Tidal power – is it eco-friendly or not?

You might remember, from your geography classes, the standard presentation of alternative energy sources. Along with geothermal power, tidal power was also mentioned at the end. But I will admit this, I was left with many questions… how can you harness the energy of tides? And is it an eco-friendly process?

The energy of tides is a way to obtain electricity from the motion of water. In a broader manner, Wikipedia offers us the following definition: “Tidal energy is the energy that can be harnessed by exploiting the potential energy that results from the vertical motion of water at different levels or from the kinetic energy created by water currents. Tidal energy comes from the gravitational attraction of the Sun and the Moon, and also from the Earth’s rotation”. There are other sources of ocean energy, such as wave and current energy, osmotic energy (created by differences in salinity) and the ocean’s thermal energy (which comes from the different temperature of water located at various depths).

Tidal power is one of the earliest energy sources known to man, and it was used since the times of the Roman Empire and also throughout the Middle Ages. For example, on the coasts of France, Spain and Britain, partially submerged mills were used to grind cereals (Picture 1). Such mills date back to 787 CE (oceanenergycouncil.com). Despite all this, the world’s first major tidal power station began to operate only in 1966, in France, at La Rance, on the estuary of a river bearing the same name (Picture 4).

In order to find out more about La Rance, CLICK Here.


Fig.1. Tidal mill, Brehat, France (from the Middle Ages). Source: listverse.com

How does tidal power work?

Nowadays, the key components of a tidal power station are the turbines and the dam. The latter allows the filling of a gulf or estuary with water during high tide, and the discharge of water through the turbines at low tide (See picture 2). There are presently numerous technologies and equipments available, but the basic principle is similar: the flow of water through a turbine,”guided” by an obstacle (dam or dyke). Then, a generator turns this movement into energy.


Fig. 2: The principle of harnessing tidal energy. Source: ro.wikipedia.org

Greater tidal amplitudes and current speeds offer more energy potential. Therefore, the following conditions need to be met: high tidal amplitude (at least 7 meters) and the presence of a natural basin (estuary, gulf) that communicates with the ocean through a narrow opening. Such conditions are rarely found around the world (for example, in places on France’s, Great Britain’s and Canada’s Atlantic coasts, on the Pacific coast of the US, China and Australia)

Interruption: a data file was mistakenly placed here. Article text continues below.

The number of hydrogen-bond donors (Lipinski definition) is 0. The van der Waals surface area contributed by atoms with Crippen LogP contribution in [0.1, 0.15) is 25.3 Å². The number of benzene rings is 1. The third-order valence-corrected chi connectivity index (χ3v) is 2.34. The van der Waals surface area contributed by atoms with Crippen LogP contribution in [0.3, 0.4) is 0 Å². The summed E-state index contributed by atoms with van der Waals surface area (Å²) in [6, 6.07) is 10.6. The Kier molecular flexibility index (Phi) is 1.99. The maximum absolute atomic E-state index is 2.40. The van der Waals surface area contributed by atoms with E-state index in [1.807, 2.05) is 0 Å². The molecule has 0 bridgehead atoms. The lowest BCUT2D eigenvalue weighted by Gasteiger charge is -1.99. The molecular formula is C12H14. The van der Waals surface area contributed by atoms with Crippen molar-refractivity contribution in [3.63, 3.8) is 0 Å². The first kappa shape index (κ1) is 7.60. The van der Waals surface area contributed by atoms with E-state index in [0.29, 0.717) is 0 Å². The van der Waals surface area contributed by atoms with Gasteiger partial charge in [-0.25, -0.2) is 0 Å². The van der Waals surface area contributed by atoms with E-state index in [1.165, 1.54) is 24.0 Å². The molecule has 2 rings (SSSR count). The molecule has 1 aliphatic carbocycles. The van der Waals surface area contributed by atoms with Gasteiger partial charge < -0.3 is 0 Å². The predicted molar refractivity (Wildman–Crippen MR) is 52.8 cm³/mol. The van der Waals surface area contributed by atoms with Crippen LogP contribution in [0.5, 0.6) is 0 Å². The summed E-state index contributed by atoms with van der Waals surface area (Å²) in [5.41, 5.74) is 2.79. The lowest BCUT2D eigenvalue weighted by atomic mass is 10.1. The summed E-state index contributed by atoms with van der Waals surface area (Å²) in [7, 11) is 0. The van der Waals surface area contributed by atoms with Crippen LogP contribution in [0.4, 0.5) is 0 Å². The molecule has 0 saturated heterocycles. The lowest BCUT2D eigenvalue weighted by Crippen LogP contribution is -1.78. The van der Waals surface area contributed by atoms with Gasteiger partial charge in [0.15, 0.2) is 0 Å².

Some of the tidal power stations found around the world:

-  Sihwa Lake power station (South Korea); It is the world’s largest tidal power station, completed in 2011; installed capacity – 254 MW (Figure 3)


Fig.3. Sihwa Lake power station (South Korea) Source: advancedtechnologykorea.com

-  France – in the estuary of Rance, installed capacity – 240 MW; tides here have an amplitude of around 13 meters (Figure 4);

4 Fig. 4. La Rance tidal power station (France) Source: knowledge.allianz.com

-  In North America – “Annapolis Royal Generating Station”, began to operate in 1984, FundyBay; installed capacity: 20 MW.

Advantages of tidal power:

-         It is an alternative, renewable and infinite power source

-         Tides are predictable, unlike solar or wind power.

-        It does not generate atmospheric emissions and does not contribute to global warming.


-   It affects marine life, due to the chemicals that leak into the water (for example, lubricating oils used in the equipment); the spinning blades of turbines also harm natural habitats;

-   The mechanical parts are exposed to corrosion from sea water. Maintenance is difficult, because of the size of the equipments used and the deep water where they are located. Because manual labor is difficult when repairing the machines, more mechanical substances (such as oils) will be used instead (which brings us to the first disadvantage);

-   There are few areas with good potential, and thus, this is a resource many countries will not have access to;

-   Relatively high construction costs.

5Obviously, there are many other technological aspects (positive or negative) which need to be discussed, but because we lack technical studies in this field, we invite you to express your opinions or knowledge in the comments section.

It is certain that tidal power technology will be improved. We hope that scientists and engineers will find solutions to minimize the impact on marine life. Surely, the energy of tidal waves is a subject that will be closely studied in the future.


-          www.oceanenergycouncil.com

-          www.theecologist.org

-          www.waterhistory.org

-          www.ecology.com

-          www.instalatii.ro/energii-neconventionale

-          http://en.wikipedia.org

Article written by Ioana Stoicescu and translated by Mihail Mitoșeriu

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